The California Gold Rush Essay

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The California Gold Rush

The California Gold Rush was the biggest and the richest of them all, but it was no different from any of those that followed in providing the majority of its participants with much rushing and little gold.

When forty-niners reminisced through beards grown longer and whiter, the strikes of the past became richer and the nuggets bigger, but the mournful truth is that most gold hunters would have done better financially staying at home and been considerably more comfortable.

Let there be no misunderstanding, though the gold across the Sierra Nevada was rich beyond belief, and many miners made strikes that deserve the adjective "fabulous." It was just that there was not
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He let it run all night to wash the race clean of debris; the next morning, January 24, 1848, he saw yellow specks glinting through the running water, and the famous discovery was made.

Sutter was deeply disturbed by the finding of the metal; gold and the pastoral serenity oh his pleasant empire were incompatible, and he had a foreboding of things to come---although the results were to be more devastating than he could possibly have imagined: his cattle butchered, his fields trampled and untended, his land taken by squatters, until he had not a thing left. At the moment all he could do was ask the men at the mill to keep the secret for another six weeks, so that his ranch workers would not desert him to dig gold before spring planting was done. The men at the mill did not leave, but continued to work as before, panning for gold only on Sunday, until the sawmill was finished in March.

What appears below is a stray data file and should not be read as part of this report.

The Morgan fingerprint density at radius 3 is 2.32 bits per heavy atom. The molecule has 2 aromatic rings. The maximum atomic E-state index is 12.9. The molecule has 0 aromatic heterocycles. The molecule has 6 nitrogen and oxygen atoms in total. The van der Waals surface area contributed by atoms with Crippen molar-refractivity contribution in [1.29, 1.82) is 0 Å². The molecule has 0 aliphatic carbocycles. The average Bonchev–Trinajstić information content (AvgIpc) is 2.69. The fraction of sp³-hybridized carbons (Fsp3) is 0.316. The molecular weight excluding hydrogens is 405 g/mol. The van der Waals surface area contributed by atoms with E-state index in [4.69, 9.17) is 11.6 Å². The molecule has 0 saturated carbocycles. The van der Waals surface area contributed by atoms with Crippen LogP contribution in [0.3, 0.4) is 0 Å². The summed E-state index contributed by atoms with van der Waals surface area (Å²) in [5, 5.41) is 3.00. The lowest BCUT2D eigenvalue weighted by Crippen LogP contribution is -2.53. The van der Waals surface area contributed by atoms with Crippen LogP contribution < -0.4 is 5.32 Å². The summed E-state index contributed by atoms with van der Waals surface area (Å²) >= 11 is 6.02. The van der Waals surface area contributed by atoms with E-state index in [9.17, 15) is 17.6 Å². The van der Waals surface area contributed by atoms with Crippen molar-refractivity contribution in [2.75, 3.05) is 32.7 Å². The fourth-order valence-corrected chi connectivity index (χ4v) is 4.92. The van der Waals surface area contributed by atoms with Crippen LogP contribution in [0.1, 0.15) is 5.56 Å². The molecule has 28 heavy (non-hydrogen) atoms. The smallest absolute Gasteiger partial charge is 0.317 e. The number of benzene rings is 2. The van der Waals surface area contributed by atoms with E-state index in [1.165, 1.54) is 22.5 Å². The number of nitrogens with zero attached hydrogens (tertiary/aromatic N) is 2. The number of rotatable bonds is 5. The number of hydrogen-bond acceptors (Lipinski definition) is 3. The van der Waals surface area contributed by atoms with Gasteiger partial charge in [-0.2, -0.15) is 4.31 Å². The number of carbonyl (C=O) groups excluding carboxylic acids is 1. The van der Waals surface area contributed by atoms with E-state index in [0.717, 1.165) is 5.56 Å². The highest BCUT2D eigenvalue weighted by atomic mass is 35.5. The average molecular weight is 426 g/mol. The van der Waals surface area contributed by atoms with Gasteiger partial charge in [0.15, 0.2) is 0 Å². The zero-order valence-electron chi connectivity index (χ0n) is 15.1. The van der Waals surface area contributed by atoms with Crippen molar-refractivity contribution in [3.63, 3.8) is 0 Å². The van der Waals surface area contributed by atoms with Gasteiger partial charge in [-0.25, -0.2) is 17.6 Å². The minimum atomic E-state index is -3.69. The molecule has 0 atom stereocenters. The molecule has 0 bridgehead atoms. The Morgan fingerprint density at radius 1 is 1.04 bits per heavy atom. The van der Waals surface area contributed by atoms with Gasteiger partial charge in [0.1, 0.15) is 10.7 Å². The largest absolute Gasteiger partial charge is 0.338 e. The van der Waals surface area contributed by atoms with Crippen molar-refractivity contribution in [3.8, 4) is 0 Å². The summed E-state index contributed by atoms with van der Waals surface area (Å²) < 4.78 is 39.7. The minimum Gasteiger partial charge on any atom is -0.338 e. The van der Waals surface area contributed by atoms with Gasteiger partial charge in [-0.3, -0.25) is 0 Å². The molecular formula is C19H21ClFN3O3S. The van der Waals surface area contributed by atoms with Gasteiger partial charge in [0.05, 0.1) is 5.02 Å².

So far, the discovery had produced no gold fever at the scene, nor did it do so farther a field. The news began trickling into San Francisco within two or three weeks (Sutter's request for six weeks of secrecy had been ignored), carried by letter and by word of mouth. Both of the town's two newspapers duly reported the discovery, but no one became excited. The people of San Francisco---there were 850 or 900

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